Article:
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  Reply # 1240772 17-Feb-2015 12:35
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Geektastic: What has my privacy got to do with it?

This is not a privacy issue, it's a stupidity issue. The money was going to the USA not Myanmar. Had I not mentioned Myanmar on the comments part of the form, the bank would not have even noticed the transfer.


Oh I agree, it's definitely a stupidity issue. And that's one of the big problems with the whole trawl-everything strategy. Fortunately in your case it's probably just a minor inconvenience; after all, you are probably right that will go straight through if you omit the word 'Myanmar' from the form. But imagine if the instructions to banks was not to just deny the payment, but to report it so they could send the police around for a chat?




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  Reply # 1240778 17-Feb-2015 12:37
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More likely an automated system to meet required anti-money laundering/anti-terror requirements - which are mandated by government.

There was an issue - they rang you about it - you explained.

Don't see an issue. I was pleased when ASB rang me to check that international charges to my CC were to be expected.

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  Reply # 1240779 17-Feb-2015 12:39
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Geektastic:
scuwp: I can empathize with the extra hassle, but on the flip side I would be pleased my bank was taking a proactive stance to protect my money being used fraudulently. Could you not just provide the evidence they requested? A simple email with attachment would have seen the issue promptly dealt with would it not? Molehill>mountain a touch perhaps?


No, because they required that in order to make an application to some body or other for permission for me to spend my money as I wished.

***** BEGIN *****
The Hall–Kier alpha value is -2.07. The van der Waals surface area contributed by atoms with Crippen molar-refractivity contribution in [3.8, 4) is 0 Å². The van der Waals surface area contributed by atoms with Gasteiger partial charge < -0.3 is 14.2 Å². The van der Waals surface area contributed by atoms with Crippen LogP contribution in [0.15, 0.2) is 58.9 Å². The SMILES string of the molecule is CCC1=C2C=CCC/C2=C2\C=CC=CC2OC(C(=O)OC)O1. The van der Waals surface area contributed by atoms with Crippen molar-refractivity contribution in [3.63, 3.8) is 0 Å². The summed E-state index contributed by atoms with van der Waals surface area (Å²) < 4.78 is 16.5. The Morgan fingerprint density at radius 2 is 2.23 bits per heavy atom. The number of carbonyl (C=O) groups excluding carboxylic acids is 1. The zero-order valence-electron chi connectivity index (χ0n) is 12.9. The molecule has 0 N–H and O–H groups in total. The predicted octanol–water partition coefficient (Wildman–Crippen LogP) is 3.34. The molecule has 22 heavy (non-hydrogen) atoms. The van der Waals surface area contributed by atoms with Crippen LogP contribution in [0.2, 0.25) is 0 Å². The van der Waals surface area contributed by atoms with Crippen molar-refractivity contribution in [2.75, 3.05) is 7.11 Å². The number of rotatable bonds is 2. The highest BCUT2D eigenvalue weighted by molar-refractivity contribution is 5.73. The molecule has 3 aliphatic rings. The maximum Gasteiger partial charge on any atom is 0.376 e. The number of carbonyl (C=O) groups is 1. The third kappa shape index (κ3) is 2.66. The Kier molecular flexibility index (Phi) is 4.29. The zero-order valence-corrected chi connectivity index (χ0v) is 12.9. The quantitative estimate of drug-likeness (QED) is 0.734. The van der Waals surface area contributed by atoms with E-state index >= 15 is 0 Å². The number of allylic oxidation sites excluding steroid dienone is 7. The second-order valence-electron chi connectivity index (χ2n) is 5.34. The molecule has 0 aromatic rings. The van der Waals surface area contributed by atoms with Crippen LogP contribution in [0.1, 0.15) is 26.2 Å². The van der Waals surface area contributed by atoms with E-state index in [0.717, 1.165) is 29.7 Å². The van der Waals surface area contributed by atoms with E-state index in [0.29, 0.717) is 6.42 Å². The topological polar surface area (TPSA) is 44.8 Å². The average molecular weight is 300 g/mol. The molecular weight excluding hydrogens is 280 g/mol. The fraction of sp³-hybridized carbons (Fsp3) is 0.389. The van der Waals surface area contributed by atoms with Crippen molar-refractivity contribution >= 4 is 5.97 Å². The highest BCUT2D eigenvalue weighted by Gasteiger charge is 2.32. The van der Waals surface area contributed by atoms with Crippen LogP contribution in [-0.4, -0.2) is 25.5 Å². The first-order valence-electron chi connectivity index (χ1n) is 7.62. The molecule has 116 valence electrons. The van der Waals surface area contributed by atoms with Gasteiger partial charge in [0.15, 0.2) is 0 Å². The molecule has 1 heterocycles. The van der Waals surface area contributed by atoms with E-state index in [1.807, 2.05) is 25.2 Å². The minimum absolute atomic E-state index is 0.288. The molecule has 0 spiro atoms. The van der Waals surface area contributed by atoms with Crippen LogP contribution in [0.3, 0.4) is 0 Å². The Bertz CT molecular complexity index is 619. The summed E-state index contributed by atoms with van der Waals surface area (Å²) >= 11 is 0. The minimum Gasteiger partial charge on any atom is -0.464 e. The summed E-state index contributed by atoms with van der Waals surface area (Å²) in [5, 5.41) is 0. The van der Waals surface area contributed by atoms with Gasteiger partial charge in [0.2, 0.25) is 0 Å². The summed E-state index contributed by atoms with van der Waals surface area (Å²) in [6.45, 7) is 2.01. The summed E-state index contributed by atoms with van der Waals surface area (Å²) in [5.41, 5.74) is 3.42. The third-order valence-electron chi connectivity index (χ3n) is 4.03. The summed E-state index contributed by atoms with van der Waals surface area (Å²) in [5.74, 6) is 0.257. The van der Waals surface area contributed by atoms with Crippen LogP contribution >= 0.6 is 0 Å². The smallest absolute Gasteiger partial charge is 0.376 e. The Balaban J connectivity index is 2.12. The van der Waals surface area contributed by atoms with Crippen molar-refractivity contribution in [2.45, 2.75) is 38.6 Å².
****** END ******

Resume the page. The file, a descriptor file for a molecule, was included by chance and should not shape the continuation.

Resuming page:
I won't tolerate that.


Then I suggest you store your money in your mattress. Banks have and will always be required to meet legal requirements for monitoring financial transfers - particularly international ones.

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  Reply # 1240785 17-Feb-2015 12:41
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wasabi2k: There was an issue - they rang you about it - you explained.

And they still denied the transfer.

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  Reply # 1240788 17-Feb-2015 12:43
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These are rules they are required to follow  by the Gov't and RBNZ.




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  Reply # 1240825 17-Feb-2015 13:26
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Behodar:
wasabi2k: There was an issue - they rang you about it - you explained.

And they still denied the transfer.


"We understand the payment is going to the US but because it involves Myanmar indirectly, we are still required to get an approval to release the payment. There is blanket ban on payments involving Myanmar at the moment. Would it be possible to get a copy of the invoice please so we can attach it to our approval request form?  If you have any questions please do not hesitate to contact us."

Seems reasonable. Hell the bank is doing the approval form itself..



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  Reply # 1240867 17-Feb-2015 14:26
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But the point is that the second transfer will happen without an issue simply because the word myanmar was deleted. Ergo the transfer does not require any consent as it is the same transfer to the same people in both cases...